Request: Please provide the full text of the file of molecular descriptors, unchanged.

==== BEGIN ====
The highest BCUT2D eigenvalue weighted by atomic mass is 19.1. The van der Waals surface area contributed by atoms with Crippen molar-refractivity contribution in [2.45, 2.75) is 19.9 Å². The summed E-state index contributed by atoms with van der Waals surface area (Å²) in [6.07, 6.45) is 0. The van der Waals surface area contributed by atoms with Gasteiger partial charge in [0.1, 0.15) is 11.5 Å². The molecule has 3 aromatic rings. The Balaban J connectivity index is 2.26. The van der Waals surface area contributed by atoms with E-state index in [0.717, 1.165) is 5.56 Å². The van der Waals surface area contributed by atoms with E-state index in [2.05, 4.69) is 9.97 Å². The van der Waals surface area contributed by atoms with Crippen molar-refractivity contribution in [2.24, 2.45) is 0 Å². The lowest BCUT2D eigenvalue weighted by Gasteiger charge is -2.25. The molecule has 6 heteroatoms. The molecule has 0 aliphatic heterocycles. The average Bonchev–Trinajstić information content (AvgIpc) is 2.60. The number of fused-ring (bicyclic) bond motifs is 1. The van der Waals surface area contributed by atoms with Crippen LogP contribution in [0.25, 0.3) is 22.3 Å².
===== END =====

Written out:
The highest BCUT2D eigenvalue weighted by atomic mass is 19.1. The van der Waals surface area contributed by atoms with Crippen molar-refractivity contribution in [2.45, 2.75) is 19.9 Å². The summed E-state index contributed by atoms with van der Waals surface area (Å²) in [6.07, 6.45) is 0. The van der Waals surface area contributed by atoms with Gasteiger partial charge in [0.1, 0.15) is 11.5 Å². The molecule has 3 aromatic rings. The Balaban J connectivity index is 2.26. The van der Waals surface area contributed by atoms with E-state index in [0.717, 1.165) is 5.56 Å². The van der Waals surface area contributed by atoms with E-state index in [2.05, 4.69) is 9.97 Å². The van der Waals surface area contributed by atoms with Crippen molar-refractivity contribution in [2.24, 2.45) is 0 Å². The lowest BCUT2D eigenvalue weighted by Gasteiger charge is -2.25. The molecule has 6 heteroatoms. The molecule has 0 aliphatic heterocycles. The average Bonchev–Trinajstić information content (AvgIpc) is 2.60. The number of fused-ring (bicyclic) bond motifs is 1. The van der Waals surface area contributed by atoms with Crippen LogP contribution in [0.25, 0.3) is 22.3 Å².